The health of the red blood cells is vital as they carry oxygen from the lungs to the rest of the body. In a study from the journal “Nutrition Research”, the breakdown of red blood cells was decreased by 38% in adults that took 300 milligrams of vitamin E daily for four months. Levels of vitamin E in the blood increased significantly and cellular oxygen stress was lowered by 47%.
The University of Hong Kong did a study on how vitamin E benefits immunity, which showed that there’s a specific requirement for vitamin E in immune cells. The vitamin was demonstrated to strengthen immunity and help immune cells to flourish.
Another aspect of vitamin E is that it has the potential for preventing or delaying prostate cancer in men, according to the book “Vitamin E: New Research”.
It isn’t surprising that Vitamin E is vital to the health of the muscles and enhances the ability to exercise, because the heart is essentially muscle tissue and vitamin E is known to strengthen it. In a study from the Medical College of Georgia, it was found that exercise causes muscle cells to burn a lot more oxygen than usual, causing “oxidative” stress in muscles. Their finding was that vitamin E is essential to rapid muscle cell membrane repair and it can also help to prevent muscle-wasting diseases.
Vitamin E foods such as nuts, leafy greens, sunflower seeds, eggs, sweet potatoes, avocados, olive oil and rice bran oil are great ways to get more of it, and vitamin E supplements are also beneficial to overall health.
This natural health news is provided by Nutrition Breakthroughs, a provider of health articles and effective natural remedies since 2001. Nutrition Breakthroughs makes the original calcium and magnesium based natural sleep aid Sleep Minerals II, which contains highly absorbable forms of calcium, magnesium and vitamin D, formulated in a base of vitamin E-rich rice bran oil.
It’s Jobee Knight from Nutrition Breakthroughs. I’ve included a beneficial chart for you below on how to get better sleep in 24 hours. This chart is full of great tips, many of which are supported by research studies.
For example, studies at the University of Arizona have found that walking more than six blocks a day at a normal pace significantly improves sleep at night.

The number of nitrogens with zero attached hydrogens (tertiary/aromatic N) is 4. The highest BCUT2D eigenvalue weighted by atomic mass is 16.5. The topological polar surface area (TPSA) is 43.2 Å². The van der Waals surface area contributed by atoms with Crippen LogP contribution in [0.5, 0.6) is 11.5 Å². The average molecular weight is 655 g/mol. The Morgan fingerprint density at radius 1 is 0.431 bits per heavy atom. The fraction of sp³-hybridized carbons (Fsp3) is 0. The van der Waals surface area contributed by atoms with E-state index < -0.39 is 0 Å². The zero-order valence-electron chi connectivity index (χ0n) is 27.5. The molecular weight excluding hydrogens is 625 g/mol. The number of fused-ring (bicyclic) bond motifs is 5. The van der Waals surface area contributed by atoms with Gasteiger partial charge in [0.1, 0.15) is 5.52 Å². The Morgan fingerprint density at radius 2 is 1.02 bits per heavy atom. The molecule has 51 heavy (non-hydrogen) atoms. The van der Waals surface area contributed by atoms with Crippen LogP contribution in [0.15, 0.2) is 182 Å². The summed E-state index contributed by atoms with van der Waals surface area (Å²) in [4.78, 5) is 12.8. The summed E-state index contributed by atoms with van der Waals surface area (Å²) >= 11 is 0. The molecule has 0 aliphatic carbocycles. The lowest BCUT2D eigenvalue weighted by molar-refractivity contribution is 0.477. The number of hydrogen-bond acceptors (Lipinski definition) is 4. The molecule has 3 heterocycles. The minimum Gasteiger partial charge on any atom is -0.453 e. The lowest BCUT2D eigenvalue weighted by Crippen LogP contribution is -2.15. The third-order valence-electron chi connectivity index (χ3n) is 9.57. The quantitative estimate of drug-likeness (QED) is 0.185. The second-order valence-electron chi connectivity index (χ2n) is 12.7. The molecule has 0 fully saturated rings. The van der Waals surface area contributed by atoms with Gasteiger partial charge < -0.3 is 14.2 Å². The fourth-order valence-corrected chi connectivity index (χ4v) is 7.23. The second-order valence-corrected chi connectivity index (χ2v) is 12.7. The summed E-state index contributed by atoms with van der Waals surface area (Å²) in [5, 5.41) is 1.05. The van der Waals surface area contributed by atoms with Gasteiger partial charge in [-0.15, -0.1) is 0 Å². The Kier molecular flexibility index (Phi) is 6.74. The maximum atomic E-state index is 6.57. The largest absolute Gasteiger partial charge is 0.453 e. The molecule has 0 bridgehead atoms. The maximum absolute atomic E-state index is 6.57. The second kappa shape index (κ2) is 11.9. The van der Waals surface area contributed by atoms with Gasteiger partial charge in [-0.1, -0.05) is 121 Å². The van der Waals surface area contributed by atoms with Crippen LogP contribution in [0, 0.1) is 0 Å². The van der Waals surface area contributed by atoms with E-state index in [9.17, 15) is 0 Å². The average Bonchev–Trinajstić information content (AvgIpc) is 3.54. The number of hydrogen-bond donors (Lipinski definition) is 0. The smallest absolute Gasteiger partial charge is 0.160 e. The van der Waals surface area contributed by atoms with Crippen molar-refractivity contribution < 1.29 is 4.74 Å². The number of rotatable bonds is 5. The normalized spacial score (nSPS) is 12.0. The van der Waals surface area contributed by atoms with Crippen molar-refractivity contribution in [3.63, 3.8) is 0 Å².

Regarding the benefits of taking calcium at bed time, one study published in the European Neurology Journal discovered that the normal course of sleep is restored following the normalization of the blood calcium level.
This news is provided to you by Nutrition Breakthroughs, maker of the effective natural sleep aid Sleep Minerals II.
Here’s to your good health,
Jobee Knight Nutrition Breakthroughs Toll-Free U.S. (888) 861-0326 International (818) 913-4308
A placebo-controlled study by the University of Oxford in the United Kingdom suggests that higher levels of omega-3 DHA, the group of fatty acids found in algae and seafood, are associated with better sleep. The researchers explored whether 16 weeks of daily 600 mg. supplements of algae sources would improve the sleep of 362 children.
The children who took part in the study were not selected for sleep problems, but were all struggling readers at a mainstream primary school. At the outset, the parents filled in a child sleep questionnaire, which revealed that 40% of the children in the study suffered from regular sleep disturbances. Of the children rated as having poor sleep, the researchers fitted wrist sensors to 43 of them to monitor their movements in bed over five nights.
This exploratory study showed that the children on a course of daily supplements of omega-3 had nearly one hour (58 minutes) more sleep and seven fewer waking episodes per night compared with the children taking the corn or soybean placebo. The findings are due to be published in the Journal of Sleep Research.
This news is brought to you by Nutrition Breakthroughs.com. Since 2001 Nutrition Breakthroughs has been providing natural health articles and effective natural remedies. Their mission is to provide nutritional supplements that get results, and therefore help people to avoid addictive drugs and their side effects.
Since 2009, their natural sleep remedy Sleep Minerals II has been keeping that promise — by soothing even the worst insomnia and helping everyone from teenagers to seniors to get a good night’s sleep.